Lessons learned from the selection of project delivery methods in highway projects : a case from the Texas Department of Transportation




Demetracopoulou, Vassiliki A.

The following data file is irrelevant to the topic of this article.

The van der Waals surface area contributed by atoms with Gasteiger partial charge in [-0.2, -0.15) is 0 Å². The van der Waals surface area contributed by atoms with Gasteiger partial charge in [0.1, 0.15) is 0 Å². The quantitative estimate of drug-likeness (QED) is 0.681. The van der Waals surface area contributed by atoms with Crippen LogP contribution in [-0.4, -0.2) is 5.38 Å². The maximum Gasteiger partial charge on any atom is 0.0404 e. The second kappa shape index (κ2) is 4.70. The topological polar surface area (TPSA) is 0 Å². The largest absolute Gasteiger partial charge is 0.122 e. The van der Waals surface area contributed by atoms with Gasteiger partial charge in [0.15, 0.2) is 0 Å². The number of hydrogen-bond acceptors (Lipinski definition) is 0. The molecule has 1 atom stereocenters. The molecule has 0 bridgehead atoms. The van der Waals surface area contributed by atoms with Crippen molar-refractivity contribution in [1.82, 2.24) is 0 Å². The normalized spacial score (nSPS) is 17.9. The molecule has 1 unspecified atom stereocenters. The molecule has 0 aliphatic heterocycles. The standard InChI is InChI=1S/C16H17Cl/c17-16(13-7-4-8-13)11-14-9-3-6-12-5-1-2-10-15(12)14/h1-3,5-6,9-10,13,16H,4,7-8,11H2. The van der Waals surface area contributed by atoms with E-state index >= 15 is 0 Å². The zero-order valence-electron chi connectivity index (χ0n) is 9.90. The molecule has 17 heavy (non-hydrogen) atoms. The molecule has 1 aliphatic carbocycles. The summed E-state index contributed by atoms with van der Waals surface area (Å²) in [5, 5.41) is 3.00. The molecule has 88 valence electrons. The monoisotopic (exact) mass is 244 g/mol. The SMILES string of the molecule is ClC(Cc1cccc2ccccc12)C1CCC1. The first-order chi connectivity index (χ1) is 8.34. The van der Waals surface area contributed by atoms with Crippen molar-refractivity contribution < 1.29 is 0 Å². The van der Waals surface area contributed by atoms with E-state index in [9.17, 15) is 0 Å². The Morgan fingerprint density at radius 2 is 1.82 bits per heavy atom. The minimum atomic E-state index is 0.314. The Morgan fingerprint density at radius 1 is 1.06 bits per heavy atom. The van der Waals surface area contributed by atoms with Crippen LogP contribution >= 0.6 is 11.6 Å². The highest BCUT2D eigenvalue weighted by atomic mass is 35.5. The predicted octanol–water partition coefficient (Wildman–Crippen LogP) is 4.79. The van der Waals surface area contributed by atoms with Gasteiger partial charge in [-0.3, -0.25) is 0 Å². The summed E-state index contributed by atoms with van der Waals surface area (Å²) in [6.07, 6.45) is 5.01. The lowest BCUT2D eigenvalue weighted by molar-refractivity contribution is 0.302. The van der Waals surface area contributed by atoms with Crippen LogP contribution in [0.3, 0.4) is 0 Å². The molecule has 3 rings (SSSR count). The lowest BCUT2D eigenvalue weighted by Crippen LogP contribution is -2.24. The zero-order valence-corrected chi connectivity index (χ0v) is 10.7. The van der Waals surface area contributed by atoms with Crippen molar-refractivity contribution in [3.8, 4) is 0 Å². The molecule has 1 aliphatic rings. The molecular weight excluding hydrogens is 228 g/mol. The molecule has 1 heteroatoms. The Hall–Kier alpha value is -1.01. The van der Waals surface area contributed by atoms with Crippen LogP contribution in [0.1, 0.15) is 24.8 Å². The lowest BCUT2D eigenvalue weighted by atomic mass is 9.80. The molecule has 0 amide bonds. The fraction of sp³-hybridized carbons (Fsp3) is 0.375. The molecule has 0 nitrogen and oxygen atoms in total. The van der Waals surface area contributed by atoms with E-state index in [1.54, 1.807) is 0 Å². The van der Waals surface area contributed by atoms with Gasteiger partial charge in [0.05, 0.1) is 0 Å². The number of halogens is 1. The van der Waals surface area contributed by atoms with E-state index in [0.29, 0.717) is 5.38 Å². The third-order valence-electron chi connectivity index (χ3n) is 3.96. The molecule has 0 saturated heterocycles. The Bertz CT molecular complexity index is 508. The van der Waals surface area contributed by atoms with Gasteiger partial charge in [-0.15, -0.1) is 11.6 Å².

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The selection of a project delivery method is a complex decision that can greatly affect the project outcome. Multiple methodologies have been developed to facilitate the selection for private entities as well as for public entities, like State Highway Agencies. The elements examined during the selection process include project characteristics, desired goals, institutional constraints, and the proper risk allocation. Within the highway sector, the principal choice of delivery method is between Design-Bid-Build, Design-Build, and Construction Manager/ General Contractor. In Texas, only the Design-Bid-Build and Design-Build methods are legislatively available. To ensure the effectiveness of the project delivery method selection, many State Highway Agencies have developed decision-making tools/ methodologies. Use of these tools allows the empirical investigation to refine our understanding of the factors that guide selection and their potential interactions. In particular, this study utilizes data from a quantitative tool developed for the Texas Department of Transportation. Since 2014, 57 projects have been evaluated by the tool, providing a large dataset for analysis. Specific findings identify the most impactful decision elements for each delivery method selection, such as site conditions and utility relocations for Design-Bid-Build and opportunity for innovation for Design-Build. Among the project characteristics, those most commonly selected as applicable include early project completion, site conditions, designer-contractor integration, and contractor better at handling third-party issues. Correlations measured among applicability of characteristics find some strong positive correlations, principally among the characteristics relating to innovation and designer-contractor integration. The emergence of need for innovation as a primary element of the decision is further examined by assessing the complexity of the evaluated projects through a Project Information Sheet distributed to TxDOT practitioners. The findings of this analysis indicated that complexity of design elements is highly correlated with innovation and that traffic challenges are the most common element increasing project complexity. These findings are also evaluated using importance weightings generated by an expert panel. The quantitative results are useful both for practitioners seeking to refine their project delivery method decision-making process and for researchers seeking a quantitative basis for future investigation.


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